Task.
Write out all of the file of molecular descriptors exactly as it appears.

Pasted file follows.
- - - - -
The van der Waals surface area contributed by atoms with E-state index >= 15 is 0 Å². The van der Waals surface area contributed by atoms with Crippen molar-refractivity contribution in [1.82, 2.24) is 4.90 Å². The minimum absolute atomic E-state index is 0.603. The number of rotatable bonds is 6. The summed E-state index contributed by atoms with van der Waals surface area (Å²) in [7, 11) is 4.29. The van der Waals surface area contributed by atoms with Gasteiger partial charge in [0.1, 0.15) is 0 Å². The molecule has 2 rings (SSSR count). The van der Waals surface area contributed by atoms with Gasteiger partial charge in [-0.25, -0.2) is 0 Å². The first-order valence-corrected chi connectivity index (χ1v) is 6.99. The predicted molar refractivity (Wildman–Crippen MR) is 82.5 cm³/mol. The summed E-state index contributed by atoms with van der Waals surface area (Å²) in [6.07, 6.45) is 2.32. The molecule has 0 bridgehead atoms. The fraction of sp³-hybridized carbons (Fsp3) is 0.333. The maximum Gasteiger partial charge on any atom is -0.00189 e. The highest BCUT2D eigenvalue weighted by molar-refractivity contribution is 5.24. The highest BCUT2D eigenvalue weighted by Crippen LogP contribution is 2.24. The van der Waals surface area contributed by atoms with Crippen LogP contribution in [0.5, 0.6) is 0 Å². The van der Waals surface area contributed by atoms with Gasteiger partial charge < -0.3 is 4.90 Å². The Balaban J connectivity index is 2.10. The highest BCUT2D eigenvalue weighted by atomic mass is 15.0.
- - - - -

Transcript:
The van der Waals surface area contributed by atoms with E-state index >= 15 is 0 Å². The van der Waals surface area contributed by atoms with Crippen molar-refractivity contribution in [1.82, 2.24) is 4.90 Å². The minimum absolute atomic E-state index is 0.603. The number of rotatable bonds is 6. The summed E-state index contributed by atoms with van der Waals surface area (Å²) in [7, 11) is 4.29. The van der Waals surface area contributed by atoms with Gasteiger partial charge in [0.1, 0.15) is 0 Å². The molecule has 2 rings (SSSR count). The van der Waals surface area contributed by atoms with Gasteiger partial charge in [-0.25, -0.2) is 0 Å². The first-order valence-corrected chi connectivity index (χ1v) is 6.99. The predicted molar refractivity (Wildman–Crippen MR) is 82.5 cm³/mol. The summed E-state index contributed by atoms with van der Waals surface area (Å²) in [6.07, 6.45) is 2.32. The molecule has 0 bridgehead atoms. The fraction of sp³-hybridized carbons (Fsp3) is 0.333. The maximum Gasteiger partial charge on any atom is -0.00189 e. The highest BCUT2D eigenvalue weighted by molar-refractivity contribution is 5.24. The highest BCUT2D eigenvalue weighted by Crippen LogP contribution is 2.24. The van der Waals surface area contributed by atoms with Crippen LogP contribution in [0.5, 0.6) is 0 Å². The van der Waals surface area contributed by atoms with Gasteiger partial charge < -0.3 is 4.90 Å². The Balaban J connectivity index is 2.10. The highest BCUT2D eigenvalue weighted by atomic mass is 15.0.